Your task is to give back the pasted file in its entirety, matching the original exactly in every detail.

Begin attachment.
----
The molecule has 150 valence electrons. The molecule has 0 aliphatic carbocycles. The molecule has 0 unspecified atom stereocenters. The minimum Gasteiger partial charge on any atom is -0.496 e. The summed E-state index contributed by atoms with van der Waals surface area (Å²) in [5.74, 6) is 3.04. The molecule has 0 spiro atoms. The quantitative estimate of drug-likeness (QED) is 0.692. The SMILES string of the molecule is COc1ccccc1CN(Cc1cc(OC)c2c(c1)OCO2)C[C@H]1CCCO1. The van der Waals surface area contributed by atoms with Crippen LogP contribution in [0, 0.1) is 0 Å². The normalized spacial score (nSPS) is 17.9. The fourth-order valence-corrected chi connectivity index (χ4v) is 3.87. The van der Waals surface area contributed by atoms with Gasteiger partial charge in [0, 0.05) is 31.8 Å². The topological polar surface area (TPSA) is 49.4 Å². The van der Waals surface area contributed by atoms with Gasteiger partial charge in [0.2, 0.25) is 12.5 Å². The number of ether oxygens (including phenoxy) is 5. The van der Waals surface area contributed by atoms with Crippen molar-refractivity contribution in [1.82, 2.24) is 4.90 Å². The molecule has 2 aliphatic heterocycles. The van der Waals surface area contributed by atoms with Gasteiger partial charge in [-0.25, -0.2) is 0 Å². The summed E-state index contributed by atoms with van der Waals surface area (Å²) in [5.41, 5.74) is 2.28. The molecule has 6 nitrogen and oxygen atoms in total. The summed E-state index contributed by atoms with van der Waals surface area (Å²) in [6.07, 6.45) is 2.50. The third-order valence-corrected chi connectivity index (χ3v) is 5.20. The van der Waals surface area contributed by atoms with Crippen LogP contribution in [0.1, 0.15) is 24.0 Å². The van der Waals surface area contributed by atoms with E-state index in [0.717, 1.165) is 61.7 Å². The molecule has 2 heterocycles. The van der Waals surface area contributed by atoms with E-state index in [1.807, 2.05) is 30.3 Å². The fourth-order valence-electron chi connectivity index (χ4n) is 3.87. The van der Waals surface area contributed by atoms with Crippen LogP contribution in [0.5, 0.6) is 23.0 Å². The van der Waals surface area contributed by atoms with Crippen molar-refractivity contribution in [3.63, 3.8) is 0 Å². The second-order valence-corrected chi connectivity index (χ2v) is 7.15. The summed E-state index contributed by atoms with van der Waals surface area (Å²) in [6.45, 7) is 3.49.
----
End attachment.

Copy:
The molecule has 150 valence electrons. The molecule has 0 aliphatic carbocycles. The molecule has 0 unspecified atom stereocenters. The minimum Gasteiger partial charge on any atom is -0.496 e. The summed E-state index contributed by atoms with van der Waals surface area (Å²) in [5.74, 6) is 3.04. The molecule has 0 spiro atoms. The quantitative estimate of drug-likeness (QED) is 0.692. The SMILES string of the molecule is COc1ccccc1CN(Cc1cc(OC)c2c(c1)OCO2)C[C@H]1CCCO1. The van der Waals surface area contributed by atoms with Crippen LogP contribution in [0, 0.1) is 0 Å². The normalized spacial score (nSPS) is 17.9. The fourth-order valence-corrected chi connectivity index (χ4v) is 3.87. The van der Waals surface area contributed by atoms with Gasteiger partial charge in [0, 0.05) is 31.8 Å². The topological polar surface area (TPSA) is 49.4 Å². The van der Waals surface area contributed by atoms with Gasteiger partial charge in [0.2, 0.25) is 12.5 Å². The number of ether oxygens (including phenoxy) is 5. The van der Waals surface area contributed by atoms with Crippen molar-refractivity contribution in [1.82, 2.24) is 4.90 Å². The molecule has 2 aliphatic heterocycles. The van der Waals surface area contributed by atoms with Gasteiger partial charge in [-0.25, -0.2) is 0 Å². The summed E-state index contributed by atoms with van der Waals surface area (Å²) in [5.41, 5.74) is 2.28. The molecule has 6 nitrogen and oxygen atoms in total. The summed E-state index contributed by atoms with van der Waals surface area (Å²) in [6.07, 6.45) is 2.50. The third-order valence-corrected chi connectivity index (χ3v) is 5.20. The van der Waals surface area contributed by atoms with Crippen LogP contribution in [0.1, 0.15) is 24.0 Å². The van der Waals surface area contributed by atoms with E-state index in [0.717, 1.165) is 61.7 Å². The molecule has 2 heterocycles. The van der Waals surface area contributed by atoms with E-state index in [1.807, 2.05) is 30.3 Å². The fourth-order valence-electron chi connectivity index (χ4n) is 3.87. The van der Waals surface area contributed by atoms with Crippen LogP contribution in [0.5, 0.6) is 23.0 Å². The van der Waals surface area contributed by atoms with Crippen molar-refractivity contribution in [3.63, 3.8) is 0 Å². The second-order valence-corrected chi connectivity index (χ2v) is 7.15. The summed E-state index contributed by atoms with van der Waals surface area (Å²) in [6.45, 7) is 3.49.